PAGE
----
“Spottails tend to run larger than emeralds. Lake trout fishermen like spottails, just because of their size. But big emeralds will work just as well,” Slancik said. “We noticed that last year because nobody caught spottails. But people get it stuck in their heads that they want spottails. These days, there are more emeralds than spottails. It used to be the other way around.”

Slancik said there are more baitfish in Lake Huron now than ever.

“Lake Huron is like a big fish tank — you can only put so many fish in an aquarium,” Slancik said. “When one is up, the other is down, but spottails are slowly coming back.”

Slancik said he’s seeing more gizzard shad and alewives lately, too.

The DNR monitors the minnow harvest to make sure invasive species and those that can carry diseases — such as viral hemorrhagic septicemia (VHS) — aren’t spread.

In the summer months, when minnows can’t be kept in ponds, a lot of minnows are imported.

But in winter, if you’re seeking a Pure Michigan experience—say walleye fishing through the ice–you’re likely using minnows caught right here in Michigan, by commercial bait harvesters like Slancik.

For more information on Michigan minnows, visit the DNR’s webpage at www.michigan.gov/fishing.

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Not a creature was stirring

 

OUT-Nature-niche-Ranger-Steve-Head-ShotBy Ranger Steve Mueller

 

As we wind down the year, creatures stirring in our home are less obvious. Mice seem more abundant in fall. A mouse was caught in a trap yesterday and a short-tailed shrew was caught in another. I am dismayed to kill a shrew because they are nature’s living mouse trap. A drug carried in their saliva causes mice to become uncoordinated when bitten. It becomes easier for the shrew to kill the mouse. Shrews eat more than their weight daily. A mouse is a good day’s meal. I take comfort in the idea that shrews control our mice population (I hope).

Some would think nature niches stop at our door step but that is not the case. Wildlife inhabit our homes whether we want them or not. Humans are not separated from nature at any time. Air infiltrates our homes. Warmth arrives from furnaces to maintain our tropical environment. House plants filter air, remove chemicals and purify living space. Be thankful for air leaks and house plants.

We have become better at sealing air leaks, but home air quality studies show air in modern homes are not as healthy as in poorly insulated homes. We insulate well and have many house plants to purify air. I encourage each of us to have many house plants. It is most important in winter. Bring nature into the house.

Other creatures live in our homes. During the summer we notice more insects. Flies become a nuisance. Screens work well but an open door allows them to sneak in unnoticed. They lay eggs on hidden dead mice and within a few days reduce the mouse to fly flesh.

A naturalist friend is a spider specialist and tells me we are never more than three feet from a spider in the house. Spiders eliminate many insects. Cherish spiders in the house. Most are actually smaller than a mosquito but we notice the larger ones. Many do not build webs but hunt their prey. The lack of web building helps them stay hidden while they secretly do important work. Save money by letting spiders do pest control for free instead of hiring a company to treat your home with chemicals.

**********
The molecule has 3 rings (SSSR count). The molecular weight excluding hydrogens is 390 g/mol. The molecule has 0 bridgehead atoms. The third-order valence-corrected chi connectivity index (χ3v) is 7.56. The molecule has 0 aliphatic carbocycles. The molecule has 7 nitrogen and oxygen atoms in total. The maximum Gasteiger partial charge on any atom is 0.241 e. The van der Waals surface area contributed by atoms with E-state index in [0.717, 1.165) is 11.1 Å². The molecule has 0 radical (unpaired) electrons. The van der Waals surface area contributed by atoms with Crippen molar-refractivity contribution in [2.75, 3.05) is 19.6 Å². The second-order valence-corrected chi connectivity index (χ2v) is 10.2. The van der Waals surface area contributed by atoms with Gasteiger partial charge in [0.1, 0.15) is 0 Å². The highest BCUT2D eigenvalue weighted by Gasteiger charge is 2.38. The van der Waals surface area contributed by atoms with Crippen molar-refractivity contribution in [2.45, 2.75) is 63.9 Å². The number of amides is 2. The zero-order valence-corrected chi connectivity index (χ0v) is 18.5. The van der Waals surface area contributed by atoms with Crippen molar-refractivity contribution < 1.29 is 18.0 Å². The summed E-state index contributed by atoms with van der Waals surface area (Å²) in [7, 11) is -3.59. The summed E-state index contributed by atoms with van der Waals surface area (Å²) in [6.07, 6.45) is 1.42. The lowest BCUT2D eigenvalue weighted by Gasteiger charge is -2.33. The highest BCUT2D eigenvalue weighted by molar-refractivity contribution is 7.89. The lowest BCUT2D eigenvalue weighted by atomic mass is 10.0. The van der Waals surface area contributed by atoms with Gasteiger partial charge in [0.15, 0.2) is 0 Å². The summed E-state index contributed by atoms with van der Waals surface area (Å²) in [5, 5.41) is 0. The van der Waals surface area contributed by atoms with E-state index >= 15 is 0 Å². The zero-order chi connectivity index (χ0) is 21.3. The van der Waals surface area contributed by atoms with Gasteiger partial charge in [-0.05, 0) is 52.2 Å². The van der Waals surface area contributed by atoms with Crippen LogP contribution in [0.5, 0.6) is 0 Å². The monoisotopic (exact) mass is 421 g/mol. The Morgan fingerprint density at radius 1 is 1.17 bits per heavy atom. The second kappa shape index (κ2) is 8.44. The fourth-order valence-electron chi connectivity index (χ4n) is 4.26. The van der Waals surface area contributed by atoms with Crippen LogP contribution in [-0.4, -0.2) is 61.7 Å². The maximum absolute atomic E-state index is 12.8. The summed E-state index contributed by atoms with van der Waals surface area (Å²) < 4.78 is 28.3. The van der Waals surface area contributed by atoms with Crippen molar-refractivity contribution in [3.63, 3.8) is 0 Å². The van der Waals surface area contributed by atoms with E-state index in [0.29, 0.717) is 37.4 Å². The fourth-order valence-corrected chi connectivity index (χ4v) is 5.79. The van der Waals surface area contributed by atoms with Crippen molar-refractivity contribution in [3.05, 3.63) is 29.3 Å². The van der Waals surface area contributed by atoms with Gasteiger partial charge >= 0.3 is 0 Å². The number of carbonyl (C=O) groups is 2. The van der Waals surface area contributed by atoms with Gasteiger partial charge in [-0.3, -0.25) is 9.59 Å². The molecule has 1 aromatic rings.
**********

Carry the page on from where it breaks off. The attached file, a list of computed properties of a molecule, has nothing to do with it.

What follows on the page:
That is not always acceptable. When we bought our house, we had a termite problem and needed to hire a company to save the house from serious damage. Back then dangerous chemicals were used and I wonder if that could be a source of my cancer. Doctors have no common links among people with multiple myeloma. The cancer cause remains a mystery.

Termite life history studies have revealed ways to get them to carry hormone material to the termite nest that interferes with reproduction without putting dangerous chemicals in the home and it only affects termites. The absence of termites opened living space for carpenter ants that threatened the structural integrity of the home. We needed to call a pest management company. Chemicals were used around the perimeter of the house. I do not want that, but find it necessary. I inquired and requested use of the safest chemicals.

Many insects live with us and we get along fine. Very few cause health, safety, or damage to people or the homes. Some can be a nuisance. The European “ladybugs” have become abundant and enter home siding to hibernate by the thousands. Many get into houses. Too many around is disturbing and unlike native ladybugs, they will bite. Some Leaf-footed bugs enter the house. I just pick them up and release them outside. Earwigs scurry in damp areas. They do not enter ears. Crickets are often only noticed when they serenade during dark hours when we choose to sleep.

Many species of flies enter the house. I recently removed the kitchen ceiling light cover to empty dead fly bodies that accumulated during warmer weather. Species of small micro moths are present. In the bathroom, I saw small moths in the bathtub. A closer look demonstrated only two wings and proved them to be a fly named moth fly. It feeds on sludge in the drain for free—less drain cleaner needed. The list of creatures that share our homes is long. We mostly get along well with household creatures except for a few that will eat our home from under and around us. Find a balance with minimal creature control.

Natural history questions or topic suggestions can be directed to Ranger Steve (Mueller) at odybrook@chartermi.net – Ody Brook Nature Sanctuary, 13010 Northland Dr. Cedar Springs, MI 49319 or call 616-696-1753.